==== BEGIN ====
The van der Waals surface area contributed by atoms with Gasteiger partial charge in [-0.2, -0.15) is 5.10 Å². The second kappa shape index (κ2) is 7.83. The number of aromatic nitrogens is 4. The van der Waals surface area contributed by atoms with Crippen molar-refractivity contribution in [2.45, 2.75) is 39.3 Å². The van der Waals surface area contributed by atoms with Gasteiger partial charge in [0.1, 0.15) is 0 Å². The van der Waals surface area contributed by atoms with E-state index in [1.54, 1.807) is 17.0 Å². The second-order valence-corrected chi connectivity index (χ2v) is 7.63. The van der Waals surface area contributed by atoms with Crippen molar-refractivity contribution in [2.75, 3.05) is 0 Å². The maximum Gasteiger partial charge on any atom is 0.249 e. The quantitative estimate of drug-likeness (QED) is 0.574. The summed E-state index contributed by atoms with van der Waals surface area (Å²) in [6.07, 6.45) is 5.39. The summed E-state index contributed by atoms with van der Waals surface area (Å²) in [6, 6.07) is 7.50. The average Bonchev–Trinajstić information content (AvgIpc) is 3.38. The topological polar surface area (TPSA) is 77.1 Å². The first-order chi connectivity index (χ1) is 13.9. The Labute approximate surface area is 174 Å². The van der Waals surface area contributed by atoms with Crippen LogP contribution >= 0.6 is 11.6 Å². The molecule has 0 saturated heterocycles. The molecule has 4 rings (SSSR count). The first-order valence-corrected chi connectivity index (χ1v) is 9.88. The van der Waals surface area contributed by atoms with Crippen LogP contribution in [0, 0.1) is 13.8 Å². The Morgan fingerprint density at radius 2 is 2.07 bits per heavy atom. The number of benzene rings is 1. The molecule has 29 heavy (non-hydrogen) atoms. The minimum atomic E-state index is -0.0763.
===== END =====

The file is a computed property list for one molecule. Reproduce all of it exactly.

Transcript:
The van der Waals surface area contributed by atoms with Gasteiger partial charge in [-0.2, -0.15) is 5.10 Å². The second kappa shape index (κ2) is 7.83. The number of aromatic nitrogens is 4. The van der Waals surface area contributed by atoms with Crippen molar-refractivity contribution in [2.45, 2.75) is 39.3 Å². The van der Waals surface area contributed by atoms with Gasteiger partial charge in [0.1, 0.15) is 0 Å². The van der Waals surface area contributed by atoms with E-state index in [1.54, 1.807) is 17.0 Å². The second-order valence-corrected chi connectivity index (χ2v) is 7.63. The van der Waals surface area contributed by atoms with Crippen molar-refractivity contribution in [2.75, 3.05) is 0 Å². The maximum Gasteiger partial charge on any atom is 0.249 e. The quantitative estimate of drug-likeness (QED) is 0.574. The summed E-state index contributed by atoms with van der Waals surface area (Å²) in [6.07, 6.45) is 5.39. The summed E-state index contributed by atoms with van der Waals surface area (Å²) in [6, 6.07) is 7.50. The average Bonchev–Trinajstić information content (AvgIpc) is 3.38. The topological polar surface area (TPSA) is 77.1 Å². The first-order chi connectivity index (χ1) is 13.9. The Labute approximate surface area is 174 Å². The van der Waals surface area contributed by atoms with Crippen LogP contribution >= 0.6 is 11.6 Å². The molecule has 0 saturated heterocycles. The molecule has 4 rings (SSSR count). The first-order valence-corrected chi connectivity index (χ1v) is 9.88. The van der Waals surface area contributed by atoms with Crippen LogP contribution in [0, 0.1) is 13.8 Å². The Morgan fingerprint density at radius 2 is 2.07 bits per heavy atom. The number of benzene rings is 1. The molecule has 29 heavy (non-hydrogen) atoms. The minimum atomic E-state index is -0.0763.